CFP: Towards an Experimental Public Administration

In the mail. Apologies for formatting:

Towards an Experimental Public Administration
DEADLINE: 15 October 2014

Symposium Guest Editors
Sebastian Jilke (Erasmus University Rotterdam, the Netherlands)
Steven Van de Walle (Erasmus University Rotterdam, the Netherlands)
Soonhee Kim (KDI School of Public Policy and Management, Republic of Korea)

Experiments in the social sciences typically involve two main attributes: randomization and manipulation. By this, researchers hope to estimate the causal effect of a given manipulable treatment (versus no treatment) – to which experimental subjects are randomly allocated – on a given outcome (for example the effect of performance-related-pay on work motivation). While such a research strategy certainly comes with new challenges, it provides a clear-cut solution to empirical problems of endogeneity (such as reverse-causality, omitted variable bias, or selection bias) that seem endemic in a survey-oriented discipline like public administration. In doing so, an experimental research agenda can provide robust answers to old questions that are of theoretical importance, such as the test of an extended version of Niskanen’s budget maximization model (Moynihan, 2013), the effect of governmental performance information and transparency on citizen’s voting behavior and trust (Grimmelikhuijsen et al., 2013; James, 2011), or on the relationship between public service motivation and job performance (Bellé, 2013). In other words, if well designed, experiments enrich the methodological toolbox of public administration research and help to increase usable knowledge. Thus it is not surprising that recent calls in the discipline have been made to more frequently experiment (e.g. Perry, 2012; Wright and Grant, 2010).

The use of experiments in public administration is slowly increasing. While commentators have indeed noted that experiments are nowadays more often utilized within the discipline (Bouwman and Grimmelikhuijsen, 2014), public administration still lags behind neighbouring fields such as psychology, political science, economics, or management studies (see Van de Walle and Van Ryzin, 2011). The lag may be particularly related to the fact that public administration has no experimental tradition and a limited overall acquaintance among students of public administration with the utilization of experiments. Thus, the envisaged symposium aims to provide an overview of a broad range of experiments within public administration, hoping to contribute to the development of an experimental tradition in public administration. It furthermore seeks to provide encouragement and inspiration for public administration scholars to more frequently experiment within the studies they conduct.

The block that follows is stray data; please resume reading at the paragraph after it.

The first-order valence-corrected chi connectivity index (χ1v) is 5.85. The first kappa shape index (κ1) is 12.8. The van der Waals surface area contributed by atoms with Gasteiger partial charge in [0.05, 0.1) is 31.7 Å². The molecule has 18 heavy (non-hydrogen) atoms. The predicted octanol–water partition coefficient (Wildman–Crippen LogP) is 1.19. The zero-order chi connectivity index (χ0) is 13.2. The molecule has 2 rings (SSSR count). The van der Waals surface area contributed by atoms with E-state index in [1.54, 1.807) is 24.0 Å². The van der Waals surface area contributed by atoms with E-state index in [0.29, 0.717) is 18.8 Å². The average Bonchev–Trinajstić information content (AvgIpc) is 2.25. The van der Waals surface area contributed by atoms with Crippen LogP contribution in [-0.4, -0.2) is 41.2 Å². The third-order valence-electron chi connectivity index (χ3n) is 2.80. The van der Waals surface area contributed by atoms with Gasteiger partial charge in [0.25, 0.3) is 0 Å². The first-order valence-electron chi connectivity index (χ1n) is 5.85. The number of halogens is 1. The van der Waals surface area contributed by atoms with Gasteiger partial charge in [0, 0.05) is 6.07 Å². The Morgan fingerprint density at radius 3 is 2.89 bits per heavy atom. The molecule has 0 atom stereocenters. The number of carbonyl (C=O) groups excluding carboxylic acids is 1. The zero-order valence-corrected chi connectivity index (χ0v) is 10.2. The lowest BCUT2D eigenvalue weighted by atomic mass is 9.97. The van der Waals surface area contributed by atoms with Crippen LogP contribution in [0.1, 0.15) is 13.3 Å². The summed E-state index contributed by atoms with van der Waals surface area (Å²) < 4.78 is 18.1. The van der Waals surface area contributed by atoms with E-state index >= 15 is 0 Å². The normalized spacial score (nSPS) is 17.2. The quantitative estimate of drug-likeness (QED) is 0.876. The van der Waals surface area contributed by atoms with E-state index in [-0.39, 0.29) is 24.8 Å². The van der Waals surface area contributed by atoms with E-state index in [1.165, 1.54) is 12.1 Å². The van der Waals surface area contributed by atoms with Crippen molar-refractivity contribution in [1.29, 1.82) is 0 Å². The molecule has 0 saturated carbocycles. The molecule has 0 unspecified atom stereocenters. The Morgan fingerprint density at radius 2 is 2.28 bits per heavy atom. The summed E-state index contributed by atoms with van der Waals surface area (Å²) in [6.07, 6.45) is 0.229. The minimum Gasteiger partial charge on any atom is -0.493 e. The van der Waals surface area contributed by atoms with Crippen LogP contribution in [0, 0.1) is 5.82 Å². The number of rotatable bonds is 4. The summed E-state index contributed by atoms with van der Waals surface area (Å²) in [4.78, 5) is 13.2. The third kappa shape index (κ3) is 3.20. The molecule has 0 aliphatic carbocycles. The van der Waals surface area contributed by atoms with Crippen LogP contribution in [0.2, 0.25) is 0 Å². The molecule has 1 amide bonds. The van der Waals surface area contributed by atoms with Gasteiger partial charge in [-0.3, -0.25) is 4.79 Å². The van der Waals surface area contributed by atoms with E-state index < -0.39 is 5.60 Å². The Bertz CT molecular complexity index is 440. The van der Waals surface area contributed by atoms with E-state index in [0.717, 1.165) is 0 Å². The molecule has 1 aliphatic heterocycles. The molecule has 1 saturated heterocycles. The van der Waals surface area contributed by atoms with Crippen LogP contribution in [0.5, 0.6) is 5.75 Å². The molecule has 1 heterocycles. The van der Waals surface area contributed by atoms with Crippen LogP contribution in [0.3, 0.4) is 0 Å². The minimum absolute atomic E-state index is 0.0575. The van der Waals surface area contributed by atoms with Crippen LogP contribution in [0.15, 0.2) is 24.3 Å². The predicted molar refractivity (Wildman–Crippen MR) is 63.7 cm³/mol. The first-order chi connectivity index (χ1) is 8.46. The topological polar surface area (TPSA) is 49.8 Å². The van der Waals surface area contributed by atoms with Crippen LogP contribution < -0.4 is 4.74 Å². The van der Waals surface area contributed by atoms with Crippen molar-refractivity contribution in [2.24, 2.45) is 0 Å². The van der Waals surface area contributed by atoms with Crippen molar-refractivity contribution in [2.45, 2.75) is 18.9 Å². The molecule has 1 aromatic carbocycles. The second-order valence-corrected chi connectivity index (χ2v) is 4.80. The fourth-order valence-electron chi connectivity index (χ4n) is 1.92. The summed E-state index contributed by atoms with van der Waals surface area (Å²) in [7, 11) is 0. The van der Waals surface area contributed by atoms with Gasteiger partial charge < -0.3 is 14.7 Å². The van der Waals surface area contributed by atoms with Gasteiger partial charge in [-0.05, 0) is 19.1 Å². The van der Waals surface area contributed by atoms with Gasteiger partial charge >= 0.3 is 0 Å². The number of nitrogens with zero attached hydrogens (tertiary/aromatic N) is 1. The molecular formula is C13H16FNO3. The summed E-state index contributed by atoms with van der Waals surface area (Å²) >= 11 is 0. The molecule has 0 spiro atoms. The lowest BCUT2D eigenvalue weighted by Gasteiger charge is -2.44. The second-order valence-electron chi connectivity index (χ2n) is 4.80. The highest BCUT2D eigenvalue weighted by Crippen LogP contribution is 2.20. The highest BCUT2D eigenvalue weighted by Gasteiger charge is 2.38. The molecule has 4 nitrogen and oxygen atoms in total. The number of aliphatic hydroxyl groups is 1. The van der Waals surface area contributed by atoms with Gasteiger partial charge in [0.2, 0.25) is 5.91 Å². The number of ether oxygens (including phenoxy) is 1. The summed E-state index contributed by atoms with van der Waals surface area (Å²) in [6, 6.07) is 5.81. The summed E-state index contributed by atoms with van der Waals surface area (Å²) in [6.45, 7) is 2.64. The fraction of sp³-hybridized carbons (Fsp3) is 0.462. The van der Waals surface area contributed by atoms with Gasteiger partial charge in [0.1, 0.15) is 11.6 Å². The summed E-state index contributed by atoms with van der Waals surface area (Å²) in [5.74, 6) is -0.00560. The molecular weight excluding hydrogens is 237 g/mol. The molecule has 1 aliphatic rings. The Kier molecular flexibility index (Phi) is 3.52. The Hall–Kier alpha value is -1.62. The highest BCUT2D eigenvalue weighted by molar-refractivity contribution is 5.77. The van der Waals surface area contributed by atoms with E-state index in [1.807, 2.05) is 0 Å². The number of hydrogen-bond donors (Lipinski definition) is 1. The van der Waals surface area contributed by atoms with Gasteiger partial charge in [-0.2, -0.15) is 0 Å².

Papers are encouraged to apply a wide range of experimental methods (e.g. survey experiments, field experiments, laboratory experiments, but also quasi-experimental approaches), designs (e.g. multi-factorial designs, blocked randomization designs, within-subjects designs, or split ballots) and analytical techniques (e.g. Difference-in-Difference estimators, regression discontinuities, causal mediation analysis) to substantive fields of interest in public administration. Submissions of meta-analyses of experimental evidence and critical review essays about experiments are also encouraged.

Manuscripts should be submitted by 15 October 2014 to the coordinating guest editor at After a first round of screening, selected authors will be invited to submit their manuscript directly to PAR‘s Editorial Manager System. All manuscripts will be double-blind reviewed via PAR‘s Editorial Manager System. A final decision on papers will be made by the journal after full peer review. Author’s should follow PAR‘s style guidelines.

Bellé, Nicola (2013). Experimental Evidence on the Relationship between Public Service Motivation and Job Performance. Public Administration Review, 73(1): 143-153.
Bouwman, Robin and Stephan Grimmelikhuijsen (2014). Reviewing experimental public administration research: the emergence of a hybrid tradition. Paper presented at the 2014 IRSPM conference in Ottawa.
Grimmelikhuijsen, Stephan; Porumbescu, Gregory; Hong, Boram and Tobin Im (2013). The Effect of Transparency on Trust in Government: A Cross-National Comparative Experiment. Public Administration Review 73(4): 575-586.
James, Oliver (2011). Performance Measures and Democracy: Information Effects of Citizens in Field and Laboratory Experiments. Journal of Public Administration Research and Theory, 21(3): 399-418.
Moynihan, Donald P. (2013). Does Public Service Motivation Lead to Budget Maximization? Evidence from an Experiment. International Public Management Journal 16(2): 179-196.
Perry, James L. (2012). How Can We Improve Our Science to Generate More Usable Knowledge for Public Professionals? Public Administration Review 72(4): 479-482.
Van de Walle, Steven and Gregg G. Van Ryzin (2011). The Order of Questions in a Survey on Citizen Satisfaction with Public Services: Lessons from a Split-ballot Experiment. Public Administration 89(4): 1436-1450.
Wright, Bradley E. and Adam M. Grant (2010). Unanswered Questions about Public Service Motivation: Designing Research to Address Key Issues of Emergence and Effects. Public Administration Review, 70(5): 691-700.